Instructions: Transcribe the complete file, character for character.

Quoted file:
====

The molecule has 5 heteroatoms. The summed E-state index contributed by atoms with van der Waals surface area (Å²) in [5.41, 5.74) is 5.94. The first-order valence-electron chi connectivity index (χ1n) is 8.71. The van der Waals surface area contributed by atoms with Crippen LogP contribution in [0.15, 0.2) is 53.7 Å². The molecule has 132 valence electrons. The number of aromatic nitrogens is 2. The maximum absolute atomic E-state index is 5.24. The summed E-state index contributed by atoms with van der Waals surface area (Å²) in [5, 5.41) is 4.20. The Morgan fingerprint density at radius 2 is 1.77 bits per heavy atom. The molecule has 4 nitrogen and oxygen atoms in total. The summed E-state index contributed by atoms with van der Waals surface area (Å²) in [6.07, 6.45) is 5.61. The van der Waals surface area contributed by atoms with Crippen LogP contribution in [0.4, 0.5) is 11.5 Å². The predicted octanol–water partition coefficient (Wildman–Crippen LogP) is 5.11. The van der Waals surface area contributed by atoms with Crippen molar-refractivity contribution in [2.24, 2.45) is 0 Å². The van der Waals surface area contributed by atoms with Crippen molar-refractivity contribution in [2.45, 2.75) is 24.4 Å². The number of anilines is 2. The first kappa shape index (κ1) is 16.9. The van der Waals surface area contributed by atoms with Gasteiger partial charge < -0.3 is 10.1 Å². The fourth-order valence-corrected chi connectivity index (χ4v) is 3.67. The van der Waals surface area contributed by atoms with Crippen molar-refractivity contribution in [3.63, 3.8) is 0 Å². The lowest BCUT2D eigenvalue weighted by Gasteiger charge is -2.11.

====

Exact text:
The molecule has 5 heteroatoms. The summed E-state index contributed by atoms with van der Waals surface area (Å²) in [5.41, 5.74) is 5.94. The first-order valence-electron chi connectivity index (χ1n) is 8.71. The van der Waals surface area contributed by atoms with Crippen LogP contribution in [0.15, 0.2) is 53.7 Å². The molecule has 132 valence electrons. The number of aromatic nitrogens is 2. The maximum absolute atomic E-state index is 5.24. The summed E-state index contributed by atoms with van der Waals surface area (Å²) in [5, 5.41) is 4.20. The Morgan fingerprint density at radius 2 is 1.77 bits per heavy atom. The molecule has 4 nitrogen and oxygen atoms in total. The summed E-state index contributed by atoms with van der Waals surface area (Å²) in [6.07, 6.45) is 5.61. The van der Waals surface area contributed by atoms with Crippen LogP contribution in [0.4, 0.5) is 11.5 Å². The predicted octanol–water partition coefficient (Wildman–Crippen LogP) is 5.11. The van der Waals surface area contributed by atoms with Crippen molar-refractivity contribution in [2.24, 2.45) is 0 Å². The van der Waals surface area contributed by atoms with Crippen molar-refractivity contribution in [2.45, 2.75) is 24.4 Å². The number of anilines is 2. The first kappa shape index (κ1) is 16.9. The van der Waals surface area contributed by atoms with Gasteiger partial charge < -0.3 is 10.1 Å². The fourth-order valence-corrected chi connectivity index (χ4v) is 3.67. The van der Waals surface area contributed by atoms with Crippen molar-refractivity contribution in [3.63, 3.8) is 0 Å². The lowest BCUT2D eigenvalue weighted by Gasteiger charge is -2.11.